New Swiss Guard members stand at attention during their swearing-in ceremony at the Vatican May 6, 2021. CNS photo/Paul Haring

Pope Francis tells new Swiss Guards they represent a church that welcomes

By  Carol Glatz, Catholic News Service
  • May 6, 2021

VATICAN CITY -- Meeting new recruits to the Swiss Guard, Pope Francis thanked the young men for having chosen to serve the successor of St. Peter and he thanked all the guards for their diligence and service.

"Pilgrims and tourists who come to Rome have the opportunity to experience the courtesy and helpfulness of the guards at the various entrances to Vatican City," he said, asking the guards not to forget the importance of this role of being "a beautiful witness" and sign of a church that welcomes others.

"I greatly appreciate your ability to combine the professional and spiritual aspects" of guard life, "expressing in this way your dedication and fidelity to the Apostolic See," he said in a private audience at the Vatican May 6, welcoming 34 men from Switzerland who were sworn in as Swiss Guards later the same day.

The colorful induction ceremony of new recruits is traditionally held May 6 to mark the date in 1527 when 147 Swiss Guards lost their lives defending Pope Clement VII in the Sack of Rome. Only 42 guards survived. Holding the ceremony on the anniversary is meant to remind new guards of the seriousness of their commitment.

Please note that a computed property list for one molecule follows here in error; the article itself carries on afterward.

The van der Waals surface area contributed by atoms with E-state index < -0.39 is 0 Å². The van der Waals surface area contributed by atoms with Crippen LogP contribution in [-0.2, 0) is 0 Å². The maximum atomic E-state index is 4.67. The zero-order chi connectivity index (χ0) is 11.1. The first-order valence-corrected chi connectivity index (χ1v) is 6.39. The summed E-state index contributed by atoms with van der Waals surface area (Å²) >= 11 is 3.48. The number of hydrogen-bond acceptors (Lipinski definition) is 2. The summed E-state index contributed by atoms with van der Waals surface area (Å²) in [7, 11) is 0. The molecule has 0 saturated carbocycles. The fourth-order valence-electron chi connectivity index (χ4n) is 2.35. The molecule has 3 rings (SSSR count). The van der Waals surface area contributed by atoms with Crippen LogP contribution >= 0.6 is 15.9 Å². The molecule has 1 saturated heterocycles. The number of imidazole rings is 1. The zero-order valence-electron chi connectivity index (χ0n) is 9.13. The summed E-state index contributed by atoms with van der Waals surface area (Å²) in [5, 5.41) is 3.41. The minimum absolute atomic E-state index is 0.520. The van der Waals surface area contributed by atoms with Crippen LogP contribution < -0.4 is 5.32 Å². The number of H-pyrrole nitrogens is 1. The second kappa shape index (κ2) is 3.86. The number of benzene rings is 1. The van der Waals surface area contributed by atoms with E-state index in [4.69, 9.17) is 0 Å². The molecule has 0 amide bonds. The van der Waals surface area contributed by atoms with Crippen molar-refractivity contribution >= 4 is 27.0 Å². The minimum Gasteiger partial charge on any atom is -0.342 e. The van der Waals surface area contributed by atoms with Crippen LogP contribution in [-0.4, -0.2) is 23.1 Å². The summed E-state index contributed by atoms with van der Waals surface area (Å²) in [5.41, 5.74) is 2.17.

Last year, the ceremony and papal audience were postponed until early October because of the COVID-19 pandemic.

Respecting ongoing precautions to curb the spread of the coronavirus, only close family members of the new recruits and a limited number of representatives of the Swiss government were allowed to attend the May 6 ceremony in the Vatican's San Damaso courtyard.

New recruits pledge to "faithfully, loyally and honorably" serve and protect the pontiff and, if necessary, sacrifice their lives for him.

Today, the more than 100 Swiss soldiers are responsible for guarding all entrances into Vatican City State as well as keeping watch over the pope and his residence in the Domus Sanctae Marthae. They also provide security and ceremonial services during liturgical events and visits of heads of state and other dignitaries to the Vatican.

Earlier in the day, Cardinal Pietro Parolin, Vatican secretary of state, celebrated Mass for the new recruits and their families in St. Peter's Basilica.

Cardinal Parolin said the Holy See was grateful for their "precious service."

Recalling that "today, dear recruits, with an oath you will declare the desire to give your life for Peter" and his successors, he said their commitment to serve the pope "for love of the Lord" requires "faith and strength of soul."

He asked the new members of the Swiss Guard to pray for the grace "to welcome the demanding call to mission" and to bear witness to Jesus, especially by the example of their lives.

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